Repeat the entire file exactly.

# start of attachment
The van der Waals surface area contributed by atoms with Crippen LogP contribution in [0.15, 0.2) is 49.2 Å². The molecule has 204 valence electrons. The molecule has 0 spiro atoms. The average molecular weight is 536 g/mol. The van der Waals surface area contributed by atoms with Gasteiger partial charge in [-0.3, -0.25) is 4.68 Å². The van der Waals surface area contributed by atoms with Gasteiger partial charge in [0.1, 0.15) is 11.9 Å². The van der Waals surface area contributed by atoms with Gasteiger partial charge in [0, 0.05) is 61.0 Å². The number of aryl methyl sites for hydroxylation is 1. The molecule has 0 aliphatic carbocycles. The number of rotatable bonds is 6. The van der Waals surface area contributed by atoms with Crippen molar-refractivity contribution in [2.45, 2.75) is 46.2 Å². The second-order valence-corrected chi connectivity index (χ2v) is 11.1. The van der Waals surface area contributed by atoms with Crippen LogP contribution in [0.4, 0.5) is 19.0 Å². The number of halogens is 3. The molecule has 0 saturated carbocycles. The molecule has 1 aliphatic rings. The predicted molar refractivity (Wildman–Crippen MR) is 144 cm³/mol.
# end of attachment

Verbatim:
The van der Waals surface area contributed by atoms with Crippen LogP contribution in [0.15, 0.2) is 49.2 Å². The molecule has 204 valence electrons. The molecule has 0 spiro atoms. The average molecular weight is 536 g/mol. The van der Waals surface area contributed by atoms with Gasteiger partial charge in [-0.3, -0.25) is 4.68 Å². The van der Waals surface area contributed by atoms with Gasteiger partial charge in [0.1, 0.15) is 11.9 Å². The van der Waals surface area contributed by atoms with Gasteiger partial charge in [0, 0.05) is 61.0 Å². The number of aryl methyl sites for hydroxylation is 1. The molecule has 0 aliphatic carbocycles. The number of rotatable bonds is 6. The van der Waals surface area contributed by atoms with Crippen molar-refractivity contribution in [2.45, 2.75) is 46.2 Å². The second-order valence-corrected chi connectivity index (χ2v) is 11.1. The van der Waals surface area contributed by atoms with Crippen LogP contribution in [0.4, 0.5) is 19.0 Å². The number of halogens is 3. The molecule has 0 saturated carbocycles. The molecule has 1 aliphatic rings. The predicted molar refractivity (Wildman–Crippen MR) is 144 cm³/mol.